These relationships between many of the 41 species of mussels found in the St. Croix River watershed, are poorly understood.
“We know the infestation strategy for maybe a third of mussel species,” Hove says.
That makes it difficult to know which species are doing well and which species are not. If it’s found that a species is doing better than previously known, it could even mean removing it from the endangered species list. Or if the relationship with an endangered species’ favored fish species is learned, it could inform a plan to restore its population and get the mussel off the list eventually.
The class is part of this research because of its teacher. Berg is not only a classroom educator, he owns and operates a business called Endangered Resources Services, where he contracts with public agencies and others to survey plants, animals, and water. He previously worked for the Saint Croix National Scenic Riverway. He has a deep knowledge of the biology of the St. Croix River and its landscape.
This means he knows where creek heelsplitters live. By collecting the fish also living there and later seeing what species of mussel larvae they were carrying, the scientists would find clues to the puzzling connections between fish and mussels.
They would do this the hard way. The fish would be transported back to Berg’s classroom, kept alive in aquariums, and the larvae would be reared so the species of mussel could be identified. It was a hit-or-miss strategy, hoping the fish were carrying a species of interest, but since the larvae are nearly impossible to identify, it is really the only way. And it works.
The school’s participation is also essential because Hove can’t even bring the fish in his lab, due to laws about transporting live fish across state lines. Berg needed to take them back to the high school, and he said he had plenty of aquariums to fill.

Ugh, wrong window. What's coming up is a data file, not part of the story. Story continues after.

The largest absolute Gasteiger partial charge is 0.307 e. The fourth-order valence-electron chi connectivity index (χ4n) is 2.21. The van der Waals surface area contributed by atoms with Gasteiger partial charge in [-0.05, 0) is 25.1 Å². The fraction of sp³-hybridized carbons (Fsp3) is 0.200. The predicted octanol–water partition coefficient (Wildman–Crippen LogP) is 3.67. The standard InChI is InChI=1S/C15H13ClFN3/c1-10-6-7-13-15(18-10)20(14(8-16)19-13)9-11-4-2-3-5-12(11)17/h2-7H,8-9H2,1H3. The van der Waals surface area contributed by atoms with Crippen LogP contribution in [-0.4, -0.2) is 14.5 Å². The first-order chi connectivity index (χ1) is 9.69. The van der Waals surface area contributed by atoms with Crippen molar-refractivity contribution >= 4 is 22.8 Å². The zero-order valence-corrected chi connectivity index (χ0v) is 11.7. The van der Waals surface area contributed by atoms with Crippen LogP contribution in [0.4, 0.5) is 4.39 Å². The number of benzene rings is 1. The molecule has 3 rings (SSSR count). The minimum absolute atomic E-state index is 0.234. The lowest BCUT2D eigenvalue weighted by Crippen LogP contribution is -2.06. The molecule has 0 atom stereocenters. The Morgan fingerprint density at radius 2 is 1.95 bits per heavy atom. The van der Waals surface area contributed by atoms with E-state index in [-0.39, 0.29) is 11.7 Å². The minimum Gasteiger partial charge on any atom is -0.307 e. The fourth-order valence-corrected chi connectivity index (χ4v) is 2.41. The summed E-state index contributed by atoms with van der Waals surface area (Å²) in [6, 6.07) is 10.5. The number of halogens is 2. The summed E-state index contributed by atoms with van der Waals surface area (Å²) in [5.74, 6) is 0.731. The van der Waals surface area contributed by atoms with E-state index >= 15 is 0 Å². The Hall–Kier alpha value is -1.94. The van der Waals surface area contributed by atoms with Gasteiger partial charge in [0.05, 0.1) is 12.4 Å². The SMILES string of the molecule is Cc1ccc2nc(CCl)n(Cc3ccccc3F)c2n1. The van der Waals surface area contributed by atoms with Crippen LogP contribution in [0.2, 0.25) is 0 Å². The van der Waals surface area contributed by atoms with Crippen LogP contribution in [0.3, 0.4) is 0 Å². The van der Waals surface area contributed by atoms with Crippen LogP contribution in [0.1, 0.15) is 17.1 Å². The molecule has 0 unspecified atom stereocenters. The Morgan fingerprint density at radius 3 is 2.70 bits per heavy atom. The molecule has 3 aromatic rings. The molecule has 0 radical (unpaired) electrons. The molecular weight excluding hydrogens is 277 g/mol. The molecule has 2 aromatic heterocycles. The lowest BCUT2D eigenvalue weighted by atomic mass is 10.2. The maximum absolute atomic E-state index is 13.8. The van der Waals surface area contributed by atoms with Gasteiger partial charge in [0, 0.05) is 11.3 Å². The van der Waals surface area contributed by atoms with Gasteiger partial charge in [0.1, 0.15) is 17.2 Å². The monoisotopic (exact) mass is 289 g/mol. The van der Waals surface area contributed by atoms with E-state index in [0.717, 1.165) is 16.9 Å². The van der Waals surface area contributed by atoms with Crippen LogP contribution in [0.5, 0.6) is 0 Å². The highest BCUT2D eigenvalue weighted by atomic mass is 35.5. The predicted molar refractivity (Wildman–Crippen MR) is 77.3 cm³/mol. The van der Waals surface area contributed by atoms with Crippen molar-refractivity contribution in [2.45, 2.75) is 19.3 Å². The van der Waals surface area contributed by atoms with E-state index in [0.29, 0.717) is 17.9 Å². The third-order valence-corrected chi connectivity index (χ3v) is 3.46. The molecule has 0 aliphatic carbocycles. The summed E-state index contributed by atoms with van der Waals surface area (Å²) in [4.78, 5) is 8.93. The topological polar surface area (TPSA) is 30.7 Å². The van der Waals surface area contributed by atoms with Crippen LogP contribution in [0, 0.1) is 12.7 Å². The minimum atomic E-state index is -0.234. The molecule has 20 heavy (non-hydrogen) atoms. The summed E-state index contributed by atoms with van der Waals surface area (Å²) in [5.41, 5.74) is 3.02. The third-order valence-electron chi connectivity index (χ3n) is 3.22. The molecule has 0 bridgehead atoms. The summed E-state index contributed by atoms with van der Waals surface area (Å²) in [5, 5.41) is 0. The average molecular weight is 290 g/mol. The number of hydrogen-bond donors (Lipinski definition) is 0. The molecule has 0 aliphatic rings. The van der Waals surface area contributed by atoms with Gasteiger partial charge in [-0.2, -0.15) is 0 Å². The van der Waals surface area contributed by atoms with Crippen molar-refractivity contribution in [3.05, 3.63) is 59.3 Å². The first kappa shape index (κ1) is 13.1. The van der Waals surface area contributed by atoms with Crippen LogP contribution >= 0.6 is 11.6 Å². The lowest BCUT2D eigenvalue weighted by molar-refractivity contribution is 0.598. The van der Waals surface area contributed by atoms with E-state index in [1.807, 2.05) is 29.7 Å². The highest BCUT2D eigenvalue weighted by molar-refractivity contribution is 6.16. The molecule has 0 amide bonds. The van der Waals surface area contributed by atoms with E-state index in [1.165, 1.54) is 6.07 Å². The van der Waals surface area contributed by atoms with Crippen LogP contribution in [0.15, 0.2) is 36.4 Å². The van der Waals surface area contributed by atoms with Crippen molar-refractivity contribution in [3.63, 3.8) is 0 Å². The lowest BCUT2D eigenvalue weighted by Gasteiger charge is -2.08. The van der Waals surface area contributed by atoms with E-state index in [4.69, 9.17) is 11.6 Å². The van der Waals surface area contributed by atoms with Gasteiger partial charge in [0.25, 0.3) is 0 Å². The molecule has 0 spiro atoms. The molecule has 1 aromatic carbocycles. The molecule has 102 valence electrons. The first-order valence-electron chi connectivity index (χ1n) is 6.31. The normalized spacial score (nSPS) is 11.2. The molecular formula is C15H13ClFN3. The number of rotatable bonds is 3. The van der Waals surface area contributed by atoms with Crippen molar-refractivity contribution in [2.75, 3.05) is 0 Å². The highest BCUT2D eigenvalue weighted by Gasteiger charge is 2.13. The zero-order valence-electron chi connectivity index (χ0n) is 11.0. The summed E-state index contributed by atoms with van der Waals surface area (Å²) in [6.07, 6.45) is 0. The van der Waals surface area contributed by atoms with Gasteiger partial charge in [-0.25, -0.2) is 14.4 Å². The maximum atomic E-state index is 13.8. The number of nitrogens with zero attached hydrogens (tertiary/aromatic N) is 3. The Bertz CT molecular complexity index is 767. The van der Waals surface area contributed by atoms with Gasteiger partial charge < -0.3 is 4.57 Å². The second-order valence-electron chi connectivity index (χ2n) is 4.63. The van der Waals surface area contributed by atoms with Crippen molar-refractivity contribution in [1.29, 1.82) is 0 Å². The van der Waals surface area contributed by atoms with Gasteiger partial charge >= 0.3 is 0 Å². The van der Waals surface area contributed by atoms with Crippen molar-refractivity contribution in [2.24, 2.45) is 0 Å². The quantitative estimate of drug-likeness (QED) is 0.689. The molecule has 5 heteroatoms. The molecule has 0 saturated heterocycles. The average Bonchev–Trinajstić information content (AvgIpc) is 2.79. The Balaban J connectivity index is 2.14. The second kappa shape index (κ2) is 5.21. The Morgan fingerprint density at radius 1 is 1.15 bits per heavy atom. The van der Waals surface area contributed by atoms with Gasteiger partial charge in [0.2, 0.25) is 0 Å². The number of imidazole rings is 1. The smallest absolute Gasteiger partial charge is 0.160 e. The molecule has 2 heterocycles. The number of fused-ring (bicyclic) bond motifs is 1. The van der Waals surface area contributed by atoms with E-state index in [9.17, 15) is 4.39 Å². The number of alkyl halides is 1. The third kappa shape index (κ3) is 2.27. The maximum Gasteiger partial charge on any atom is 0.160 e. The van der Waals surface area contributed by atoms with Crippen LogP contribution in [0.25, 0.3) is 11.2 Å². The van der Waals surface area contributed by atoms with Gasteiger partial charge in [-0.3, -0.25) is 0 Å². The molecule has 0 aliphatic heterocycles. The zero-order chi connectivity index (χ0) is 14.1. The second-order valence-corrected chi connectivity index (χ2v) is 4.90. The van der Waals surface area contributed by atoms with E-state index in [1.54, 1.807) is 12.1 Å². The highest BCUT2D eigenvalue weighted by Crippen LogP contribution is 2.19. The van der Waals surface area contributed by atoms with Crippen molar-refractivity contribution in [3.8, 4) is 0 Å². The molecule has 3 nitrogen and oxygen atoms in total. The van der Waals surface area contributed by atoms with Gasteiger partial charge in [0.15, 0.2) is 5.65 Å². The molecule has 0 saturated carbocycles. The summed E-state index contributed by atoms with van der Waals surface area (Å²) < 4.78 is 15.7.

Casting a wide net
The students weren’t in the river for long before they seemed to forget any concerns about fashion. They were kneeling in mud to retrieve fish from the net, or peering on intently as Berg showed them freshwater sponges and caddisfly cases on the bottom of rocks.
Hove marshalled a team of net draggers, who pulled the net through three sections of the river, capturing writhing pile of silvery minnows, with a couple larger suckers. While they dragged, the rest of the group stood in a line across the river, kicking our legs, flushing the fish toward the net.
The wriggling catch was just what Hove had to have to verify other results.
“Heelsplitters seem to prefer minnows and suckers, but that’s from the lab, and we need to test it in the field,” he said.
The students needed to be back for afternoon classes, but after two passes, they had 15 more minutes before they needed to hit the road.
“How about one more pass?” Hove said.
The whole group hiked up another 50 yards and once more corralled the fish into the net. As soon as they brought it to the surface: jackpot. They had caught white suckers, which Hove had seen hosting heelsplitters in his lab, but never in the wild.
The fish were dumped in buckets, the river researchers splashed back to the bridge, lugged everything back to the van, and took off back up the highway. The fish would later be identified and sorted by species, put into separate aquariums, and the team would wait to see what mussels came along for the ride.